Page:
“There are things they can do; they can retreat to their own room when they need to retreat to their own room. Lower their expectations of all of the things that they have to do, in terms of household chores,” Spetter said. “People are oftentimes trying to balance doing things for other people as well. Many caregivers might also be taking care of a grandchild.”
There is also a 24-hour, 7-day-a-week hotline that Spetter encourages family members to use where they can speak with specialists who offer confidential support.
“Those that are caregivers, it looks like there isn’t any hope, and yes, it’s the same as someone with cancer, and it’s not one size fits all. Alzheimer’s has a full spectrum, just as cancer does, and someone had told me once that if you’ve seen or met one person with Alzheimer’s, that was all you did,” McClung said. “You met one person. Each one is a little bit different, and when I started out in this process, there’s no support, I had to call the Alzheimer’s hotline, and it was the only thing that got me through.”
She wants others to know that they are not alone, and it’s a difficult road. There’s no easy way to put it.
“It’s like you’re on a plateau, and you say, ‘Okay I’ve gotten adjusted to how he is here, or whoever it may be, is doing,” Mcclung said. “And then all of a sudden it drops and it puts you in a state of now what. Where do I go from here, what do I do?”
McClung said she wants to remind those going through this that it’s important for you to enjoy the moment, even if your loved one may not remember it.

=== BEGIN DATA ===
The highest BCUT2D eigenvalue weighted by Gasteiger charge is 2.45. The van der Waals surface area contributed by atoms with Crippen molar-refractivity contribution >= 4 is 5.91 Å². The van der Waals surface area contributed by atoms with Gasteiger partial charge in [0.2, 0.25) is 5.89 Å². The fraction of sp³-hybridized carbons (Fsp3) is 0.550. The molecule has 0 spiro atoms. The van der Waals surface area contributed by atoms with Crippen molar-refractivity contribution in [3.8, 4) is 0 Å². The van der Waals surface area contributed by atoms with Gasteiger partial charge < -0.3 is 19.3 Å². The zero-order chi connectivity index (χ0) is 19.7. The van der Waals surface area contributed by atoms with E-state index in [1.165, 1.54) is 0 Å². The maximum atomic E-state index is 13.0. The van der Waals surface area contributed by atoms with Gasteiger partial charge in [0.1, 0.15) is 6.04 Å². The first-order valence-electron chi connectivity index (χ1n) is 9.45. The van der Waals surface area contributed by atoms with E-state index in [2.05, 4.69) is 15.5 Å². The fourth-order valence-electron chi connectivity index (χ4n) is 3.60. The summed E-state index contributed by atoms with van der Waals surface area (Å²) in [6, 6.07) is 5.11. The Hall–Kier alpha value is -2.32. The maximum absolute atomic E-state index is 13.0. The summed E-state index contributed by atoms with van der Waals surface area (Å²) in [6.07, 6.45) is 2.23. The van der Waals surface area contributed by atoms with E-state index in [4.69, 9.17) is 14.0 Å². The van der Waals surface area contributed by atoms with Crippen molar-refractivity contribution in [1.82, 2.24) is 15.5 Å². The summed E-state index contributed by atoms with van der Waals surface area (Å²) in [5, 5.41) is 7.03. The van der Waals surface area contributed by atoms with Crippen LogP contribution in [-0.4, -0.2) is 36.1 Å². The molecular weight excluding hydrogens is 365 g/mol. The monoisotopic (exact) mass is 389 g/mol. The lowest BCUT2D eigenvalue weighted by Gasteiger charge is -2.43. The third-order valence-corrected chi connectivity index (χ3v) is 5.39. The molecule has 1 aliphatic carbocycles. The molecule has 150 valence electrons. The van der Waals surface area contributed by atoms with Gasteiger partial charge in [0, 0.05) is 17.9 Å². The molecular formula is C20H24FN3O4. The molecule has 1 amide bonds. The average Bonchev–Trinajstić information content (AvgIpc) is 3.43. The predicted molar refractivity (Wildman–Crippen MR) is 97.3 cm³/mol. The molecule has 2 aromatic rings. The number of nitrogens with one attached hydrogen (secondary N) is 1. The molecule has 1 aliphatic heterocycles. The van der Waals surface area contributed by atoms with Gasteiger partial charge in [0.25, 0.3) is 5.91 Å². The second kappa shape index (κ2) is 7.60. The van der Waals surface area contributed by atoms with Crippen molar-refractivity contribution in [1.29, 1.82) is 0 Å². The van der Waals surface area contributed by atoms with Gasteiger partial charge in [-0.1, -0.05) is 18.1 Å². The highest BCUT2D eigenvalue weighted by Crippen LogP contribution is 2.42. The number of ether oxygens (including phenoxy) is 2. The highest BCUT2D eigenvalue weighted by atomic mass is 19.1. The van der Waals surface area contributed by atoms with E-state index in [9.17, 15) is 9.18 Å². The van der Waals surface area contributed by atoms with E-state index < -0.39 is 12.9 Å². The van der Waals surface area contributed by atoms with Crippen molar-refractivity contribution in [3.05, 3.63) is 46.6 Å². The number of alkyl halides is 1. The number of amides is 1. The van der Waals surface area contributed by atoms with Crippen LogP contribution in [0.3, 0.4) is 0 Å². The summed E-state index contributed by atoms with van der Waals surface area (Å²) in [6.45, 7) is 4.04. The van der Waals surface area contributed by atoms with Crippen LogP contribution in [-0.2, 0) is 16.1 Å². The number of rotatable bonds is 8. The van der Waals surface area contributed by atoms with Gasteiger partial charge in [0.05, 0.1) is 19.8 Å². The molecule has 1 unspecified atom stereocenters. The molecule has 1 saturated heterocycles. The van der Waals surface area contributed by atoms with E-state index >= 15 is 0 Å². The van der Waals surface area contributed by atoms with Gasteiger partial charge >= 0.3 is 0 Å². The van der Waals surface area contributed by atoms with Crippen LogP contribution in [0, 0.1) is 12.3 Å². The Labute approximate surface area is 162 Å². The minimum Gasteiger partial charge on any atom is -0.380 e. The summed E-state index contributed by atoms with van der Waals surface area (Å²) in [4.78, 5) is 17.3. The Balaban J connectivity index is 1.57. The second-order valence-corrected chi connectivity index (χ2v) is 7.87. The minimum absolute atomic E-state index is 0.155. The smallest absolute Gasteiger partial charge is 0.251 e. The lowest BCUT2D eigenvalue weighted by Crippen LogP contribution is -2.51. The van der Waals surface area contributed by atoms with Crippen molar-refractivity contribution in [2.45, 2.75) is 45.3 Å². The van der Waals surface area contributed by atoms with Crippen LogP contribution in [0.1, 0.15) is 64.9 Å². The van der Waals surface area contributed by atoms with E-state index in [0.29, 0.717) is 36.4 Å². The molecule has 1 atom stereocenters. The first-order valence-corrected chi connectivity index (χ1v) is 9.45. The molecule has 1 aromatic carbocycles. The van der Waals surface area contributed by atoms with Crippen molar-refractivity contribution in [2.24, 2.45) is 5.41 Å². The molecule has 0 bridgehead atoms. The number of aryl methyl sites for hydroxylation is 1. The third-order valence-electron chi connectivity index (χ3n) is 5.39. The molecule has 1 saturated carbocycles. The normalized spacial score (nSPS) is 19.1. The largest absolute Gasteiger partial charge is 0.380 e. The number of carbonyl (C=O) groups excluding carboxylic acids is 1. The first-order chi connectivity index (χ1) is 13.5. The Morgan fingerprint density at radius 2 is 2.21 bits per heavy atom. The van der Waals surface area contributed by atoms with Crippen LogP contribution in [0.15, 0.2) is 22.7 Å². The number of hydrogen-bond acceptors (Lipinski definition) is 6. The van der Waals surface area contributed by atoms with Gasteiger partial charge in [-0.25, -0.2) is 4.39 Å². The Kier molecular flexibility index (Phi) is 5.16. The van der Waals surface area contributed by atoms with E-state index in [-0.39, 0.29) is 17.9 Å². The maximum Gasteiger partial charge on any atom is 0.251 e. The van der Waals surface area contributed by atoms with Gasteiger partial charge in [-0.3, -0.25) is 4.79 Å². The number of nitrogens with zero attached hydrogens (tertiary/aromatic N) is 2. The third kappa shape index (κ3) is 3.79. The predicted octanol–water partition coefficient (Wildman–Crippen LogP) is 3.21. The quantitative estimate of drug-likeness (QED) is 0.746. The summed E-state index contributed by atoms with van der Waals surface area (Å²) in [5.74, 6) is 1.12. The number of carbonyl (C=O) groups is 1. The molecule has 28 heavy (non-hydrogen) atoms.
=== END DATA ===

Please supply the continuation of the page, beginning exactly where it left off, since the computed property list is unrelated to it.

“You still have the memory, even if he doesn’t. I mean he may even say to you, ‘Why didn’t you come to visit me?’ And you had. I mean I’d gone through, and some of it is, ‘Why don’t you love me anymore?’ And through the COVID, that’s been the hardest part, to say, ‘Why don’t you care for me anymore? Why don’t you want me anymore?’ When you want them with all of your heart, but they don’t understand, they can’t reason all of this,” McClung said.
This year, through their personal battles and a pandemic, McClung said that she has learned to be grateful for the little things.
“This Christmas is different; these Christmases have been different, but it’s okay. It’s okay. Because I’m going to enjoy whatever it is we do have,” she said. “If that means going to IHOP, guess what? I can count that as one more meal that we’ve had together instead of just sitting outside that window.”
McClung hopes that those who have been impacted by the disease can come together even if it’s virtually or on social media to be there for one another during this difficult time.
“I just want people to know that we here in Lufkin need to really get behind whomever is going to lead this (support group) and support the Alzheimer’s group,” McClung said. “Because if there’s ever a group of people that need support and don’t have any, it’s that.”
This Tuesday the Alzheimer’s Association is hosting a free holiday, dementia, and COVID-19 call to offer support and tips to those who may need it this week.
To register call, 800-272-3900 and for more resources, you can visit https://www.alz.org/help-support/resources/holidays